I have been out checking some of my special places, to see how they are faring after last summer’s Feathertop fire. The north razorback fire burnt hot up and out of the Ovens river, past Mt Smythe and into the Upper Buckland River and swinging east around the massive bulk of Hotham and towards Dinner Plain.
Many of the forests along the Sugarloaf Ridge were badly burnt and now big swathes of burnt out country have been clearfelled to protect the Great Alpine Road. I understand the need to cut out the alpine ash close to the road that had been killed in the 2013 or earlier fires, but a major over clearing has happened on the slopes of Mt St Bernard, where fire killed snowgums well back from the road had been clearfelled for no obvious reason.
Parts of this country have been burnt three times in a decade. Each year, the land becomes ever more of a mosaic of new burn, older burn, and pockets of old forest – alpine ash and snow gum – that have survived each onslaught. The 2013 fire has killed off forests, glades, slopes that had survived the earlier fires. The headwater country of the Ovens, Buckland, and Wongungarra were hammered hard over the past summer. To my eyes that land seems poorer, from too many burns in too few seasons.
Fire has always been a part of our landscape. And climate science clearly tells us that longer and harder fire seasons are our future. These last few days I have wandered through alpine ash slopes and snow gum forests that had been completely scorched. Other areas have been lightly burnt, others spared altogether. The fire burnt hot up out of the Ovens, then seemed to turn back around some of the higher ridges on the Divide slower and with less heat. Its incredible to see some areas thick with new fern and daisys, while other areas as still mostly bare soil and logs, dead trees still black, streamers of bark rattling in the breeze. In some areas wattle are shooting back, in others, the beginning of Elderberry Panax groves or thick rushes of snow gums re-shooting around the burl of parent trees. If anything, the most recent fires have increased the mosaic effect on the ground.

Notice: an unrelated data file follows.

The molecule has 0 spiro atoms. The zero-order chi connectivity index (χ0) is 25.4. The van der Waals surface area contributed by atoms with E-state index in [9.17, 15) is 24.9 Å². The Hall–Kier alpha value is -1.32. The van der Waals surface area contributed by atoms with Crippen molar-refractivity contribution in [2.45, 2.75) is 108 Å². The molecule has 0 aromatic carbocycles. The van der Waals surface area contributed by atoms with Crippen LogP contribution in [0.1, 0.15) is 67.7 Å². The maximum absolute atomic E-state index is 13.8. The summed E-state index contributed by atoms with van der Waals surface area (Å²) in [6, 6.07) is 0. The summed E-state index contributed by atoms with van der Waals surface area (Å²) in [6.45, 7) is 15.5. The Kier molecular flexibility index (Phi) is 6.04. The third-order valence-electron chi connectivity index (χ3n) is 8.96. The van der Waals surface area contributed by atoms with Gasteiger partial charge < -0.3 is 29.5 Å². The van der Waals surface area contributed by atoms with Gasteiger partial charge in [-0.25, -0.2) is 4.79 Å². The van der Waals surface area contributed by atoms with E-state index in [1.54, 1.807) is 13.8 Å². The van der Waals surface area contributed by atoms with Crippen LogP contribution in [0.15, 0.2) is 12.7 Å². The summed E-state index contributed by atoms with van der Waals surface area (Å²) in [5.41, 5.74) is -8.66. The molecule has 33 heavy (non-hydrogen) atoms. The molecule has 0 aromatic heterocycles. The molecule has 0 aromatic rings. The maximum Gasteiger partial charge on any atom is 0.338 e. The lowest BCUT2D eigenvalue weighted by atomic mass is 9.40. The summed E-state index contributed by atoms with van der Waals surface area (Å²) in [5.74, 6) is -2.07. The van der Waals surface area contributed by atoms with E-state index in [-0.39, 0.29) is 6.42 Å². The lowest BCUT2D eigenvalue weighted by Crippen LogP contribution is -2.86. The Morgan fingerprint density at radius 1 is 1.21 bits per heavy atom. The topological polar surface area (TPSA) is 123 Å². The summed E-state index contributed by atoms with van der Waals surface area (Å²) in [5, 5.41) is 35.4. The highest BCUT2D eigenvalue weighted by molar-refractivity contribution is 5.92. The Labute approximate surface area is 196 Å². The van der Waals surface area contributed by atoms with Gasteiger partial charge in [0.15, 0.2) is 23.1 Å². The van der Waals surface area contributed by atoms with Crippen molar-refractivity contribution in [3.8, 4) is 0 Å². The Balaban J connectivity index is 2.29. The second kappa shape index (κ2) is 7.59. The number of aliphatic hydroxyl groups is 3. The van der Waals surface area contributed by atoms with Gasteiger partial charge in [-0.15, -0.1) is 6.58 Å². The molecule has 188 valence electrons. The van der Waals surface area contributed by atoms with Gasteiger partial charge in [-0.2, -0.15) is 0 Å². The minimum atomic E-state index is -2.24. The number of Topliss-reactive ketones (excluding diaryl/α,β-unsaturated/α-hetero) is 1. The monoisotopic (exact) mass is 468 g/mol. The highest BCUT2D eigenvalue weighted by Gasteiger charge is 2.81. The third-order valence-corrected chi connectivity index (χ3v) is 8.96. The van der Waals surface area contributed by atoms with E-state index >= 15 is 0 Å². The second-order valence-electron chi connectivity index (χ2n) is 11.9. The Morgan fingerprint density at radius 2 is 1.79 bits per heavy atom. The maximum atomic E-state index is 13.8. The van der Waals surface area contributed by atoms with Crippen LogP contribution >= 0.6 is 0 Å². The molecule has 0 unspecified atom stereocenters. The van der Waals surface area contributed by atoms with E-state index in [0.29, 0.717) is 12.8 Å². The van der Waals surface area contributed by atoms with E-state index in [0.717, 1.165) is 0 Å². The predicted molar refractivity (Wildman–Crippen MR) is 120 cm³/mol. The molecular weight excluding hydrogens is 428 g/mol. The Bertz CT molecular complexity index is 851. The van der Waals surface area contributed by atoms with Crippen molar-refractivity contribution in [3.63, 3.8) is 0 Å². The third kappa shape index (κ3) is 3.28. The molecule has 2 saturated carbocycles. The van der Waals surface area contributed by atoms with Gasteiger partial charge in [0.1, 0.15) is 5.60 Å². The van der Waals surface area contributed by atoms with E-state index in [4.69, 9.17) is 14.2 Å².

Below tree line, the forests on these mountains can look so similar from a distance. Up close it is a mix of montane forests merging to alpine ash, leading to snow gum, the mix of vegetation in each place all dependent on slope and aspect, altitude and soil, fire history and circumstance. These most recent fires have added to the mix of already complex ecosystems and forest types.
In my mind I can see a future of more frequent fires, longer summers, warmer winters, and the land that I know and love so well being transformed into something new and poorer. Less old growth, trees pushed beyond their limits, less diversity of living things. But in the short term – summer to summer, the annual cycle that my mind can hold and understand – I see nature adapting and filling the spaces created by each fire. There is a deep ability for tenacity and resilience, seeking balance. The great unknown we face is that we do not yet understand the point at which we will have crossed beyond the balance of resilience and natural cycle into the time when balance will be broken by a human induced future. Some days I am frightened that no one knows, or will even be able to identify, that point of no return, when resilience is surpassed by a new reality that will make our familiar lands a new country, one that is foreign and strange, beyond anything we have known before.